Unpaid Final Paycheck
California labor laws are put into place to punish employers who do not properly follow the procedures needed to be done when an employee leaves the workplace. Employees are entitled certain rights upon termination or resignation from a job. Violations of these rights include delaying of the final paycheck, improperly presenting the final paycheck, and not giving the full amount rightfully owed. There are also rules and exceptions that some employees and employers alike may not be aware of. Employers are at risk of hefty and otherwise easily avoidable penalties if not thoroughly educated on the subject.
The employer must present the final check to the employee at the time of termination or discharge. On the employee’s final day of work, their final check must include all of their earned wages which have not been paid. If the employee voluntarily quit, then the employee must still promptly give them their last paycheck. However, this period depends on if the employer gave sufficient notice to their employee of their resignation. If notice was given seventy-two hours prior to quitting, then the employer must give the check on the last day of work. If there was less than seventy-two hours of notice, then the employee must be given the final paycheck within seventy-two hours of their final work day. Some forms of earned income that are often overlooked include:
Failure to pay the final paycheck on time will create waiting time penalties, which add on to the total amount owed to the employee. While an employee leaving the workplace can very commonly be a subject that is overlooked, business owners should educate themselves on the proper procedures to follow. This is critical to avoid extra expenditures and penalties that could have been easily avoided.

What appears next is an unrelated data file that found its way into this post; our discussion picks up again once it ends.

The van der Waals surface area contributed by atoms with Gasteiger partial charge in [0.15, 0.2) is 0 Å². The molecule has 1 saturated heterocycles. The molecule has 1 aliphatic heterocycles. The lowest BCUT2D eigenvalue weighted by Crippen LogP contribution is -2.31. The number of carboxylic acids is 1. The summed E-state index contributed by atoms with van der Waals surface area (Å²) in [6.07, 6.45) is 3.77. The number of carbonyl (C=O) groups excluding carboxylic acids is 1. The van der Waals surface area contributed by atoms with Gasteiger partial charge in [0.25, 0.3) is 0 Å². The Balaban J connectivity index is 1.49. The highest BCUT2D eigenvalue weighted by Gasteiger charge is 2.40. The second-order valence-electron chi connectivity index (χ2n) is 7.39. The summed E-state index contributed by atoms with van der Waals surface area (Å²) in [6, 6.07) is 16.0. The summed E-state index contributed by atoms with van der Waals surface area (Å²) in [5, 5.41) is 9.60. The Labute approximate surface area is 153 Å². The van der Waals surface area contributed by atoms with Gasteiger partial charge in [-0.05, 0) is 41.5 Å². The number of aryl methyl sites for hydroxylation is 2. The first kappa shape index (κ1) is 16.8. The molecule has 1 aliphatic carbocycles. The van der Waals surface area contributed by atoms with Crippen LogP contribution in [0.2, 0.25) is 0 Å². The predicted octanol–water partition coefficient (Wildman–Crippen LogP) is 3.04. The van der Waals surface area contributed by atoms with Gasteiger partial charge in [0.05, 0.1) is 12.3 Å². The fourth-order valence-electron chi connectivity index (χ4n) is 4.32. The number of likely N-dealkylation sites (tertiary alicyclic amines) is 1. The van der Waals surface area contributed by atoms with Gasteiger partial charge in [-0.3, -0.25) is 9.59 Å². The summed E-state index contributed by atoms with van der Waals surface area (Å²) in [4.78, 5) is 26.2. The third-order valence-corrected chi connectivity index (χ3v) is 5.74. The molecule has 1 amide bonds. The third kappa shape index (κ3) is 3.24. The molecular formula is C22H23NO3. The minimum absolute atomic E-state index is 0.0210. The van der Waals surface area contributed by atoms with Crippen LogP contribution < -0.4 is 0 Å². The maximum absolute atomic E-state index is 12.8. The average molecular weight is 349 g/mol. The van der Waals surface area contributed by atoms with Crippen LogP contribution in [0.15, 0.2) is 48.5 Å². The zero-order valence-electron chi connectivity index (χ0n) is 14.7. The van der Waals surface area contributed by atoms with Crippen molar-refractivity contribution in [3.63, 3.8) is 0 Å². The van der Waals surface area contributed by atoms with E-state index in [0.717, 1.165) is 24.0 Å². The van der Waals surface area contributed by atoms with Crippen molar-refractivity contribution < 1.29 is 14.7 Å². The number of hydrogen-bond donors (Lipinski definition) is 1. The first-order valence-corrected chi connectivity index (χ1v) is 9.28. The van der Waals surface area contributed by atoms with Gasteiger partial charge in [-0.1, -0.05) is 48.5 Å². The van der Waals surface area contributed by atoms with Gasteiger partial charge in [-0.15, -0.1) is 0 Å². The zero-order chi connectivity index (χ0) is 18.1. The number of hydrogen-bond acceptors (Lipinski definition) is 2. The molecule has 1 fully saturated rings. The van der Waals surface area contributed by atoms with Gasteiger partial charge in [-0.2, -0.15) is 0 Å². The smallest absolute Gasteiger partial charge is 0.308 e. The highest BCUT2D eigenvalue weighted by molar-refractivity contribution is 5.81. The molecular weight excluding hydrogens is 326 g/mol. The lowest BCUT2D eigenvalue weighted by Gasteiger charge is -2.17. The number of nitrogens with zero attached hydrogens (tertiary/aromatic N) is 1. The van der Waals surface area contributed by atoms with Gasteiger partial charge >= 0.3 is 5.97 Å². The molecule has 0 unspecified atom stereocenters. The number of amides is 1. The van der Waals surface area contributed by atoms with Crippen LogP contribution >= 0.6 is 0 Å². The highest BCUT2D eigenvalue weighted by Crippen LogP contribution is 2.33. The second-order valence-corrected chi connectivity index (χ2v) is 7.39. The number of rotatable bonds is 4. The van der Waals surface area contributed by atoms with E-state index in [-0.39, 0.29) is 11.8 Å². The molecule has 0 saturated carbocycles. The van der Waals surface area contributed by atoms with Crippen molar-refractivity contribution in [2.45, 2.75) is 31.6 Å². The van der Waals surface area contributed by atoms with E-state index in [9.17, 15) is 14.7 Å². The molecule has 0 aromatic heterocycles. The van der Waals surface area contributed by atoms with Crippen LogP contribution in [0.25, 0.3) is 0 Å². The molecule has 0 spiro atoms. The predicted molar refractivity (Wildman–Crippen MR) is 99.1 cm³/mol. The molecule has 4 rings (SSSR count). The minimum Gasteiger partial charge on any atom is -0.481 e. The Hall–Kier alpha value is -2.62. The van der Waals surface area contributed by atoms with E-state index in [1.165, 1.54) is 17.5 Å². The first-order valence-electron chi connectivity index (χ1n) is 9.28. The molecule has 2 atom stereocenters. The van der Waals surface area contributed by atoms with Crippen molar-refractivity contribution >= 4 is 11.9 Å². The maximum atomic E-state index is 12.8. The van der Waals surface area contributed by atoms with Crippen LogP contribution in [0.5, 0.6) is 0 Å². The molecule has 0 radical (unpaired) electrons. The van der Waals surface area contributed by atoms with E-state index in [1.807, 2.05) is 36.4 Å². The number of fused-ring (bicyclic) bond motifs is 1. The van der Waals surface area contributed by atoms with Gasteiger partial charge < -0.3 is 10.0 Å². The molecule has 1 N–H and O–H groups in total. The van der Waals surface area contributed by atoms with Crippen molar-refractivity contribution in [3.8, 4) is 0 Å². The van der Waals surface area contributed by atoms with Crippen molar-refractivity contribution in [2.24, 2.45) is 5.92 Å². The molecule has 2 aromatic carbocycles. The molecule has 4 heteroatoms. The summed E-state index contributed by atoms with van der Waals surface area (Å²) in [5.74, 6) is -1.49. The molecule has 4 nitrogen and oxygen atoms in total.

Under California law, probate is triggered when a deceased person dies without any Will or if such person wrote a valid Will but the value of the deceased person’s gross estate equals or exceeds the prevailing probate threshold. As of the date of this post, the current California probate threshold is $166,250. In other words, if a California resident dies leaving behind a gross estate valued at or above $166,250, such estate will go through probate regardless of whether or not the deceased person had a valid Will.
What is probate?
‘Probate’ is a court process where a judge supervises the distribution of a deceased person’s estate. The probate threshold applies to the deceased person’s ‘gross’ estate and not the ‘net’ estate, which means that such person’s debts, liabilities, taxes and expenses do not count towards reducing the value of the estate for purposes of determining whether or not probate applies. Also, the limit is based on the summation of all assets of the deceased and is not a ‘per asset’ limit.
Why should probate be avoided?
This blog is maintained by IndUS Counsel, a Silicon Valley law firm. The authors are either members of IndUS Counsel or guest contributors.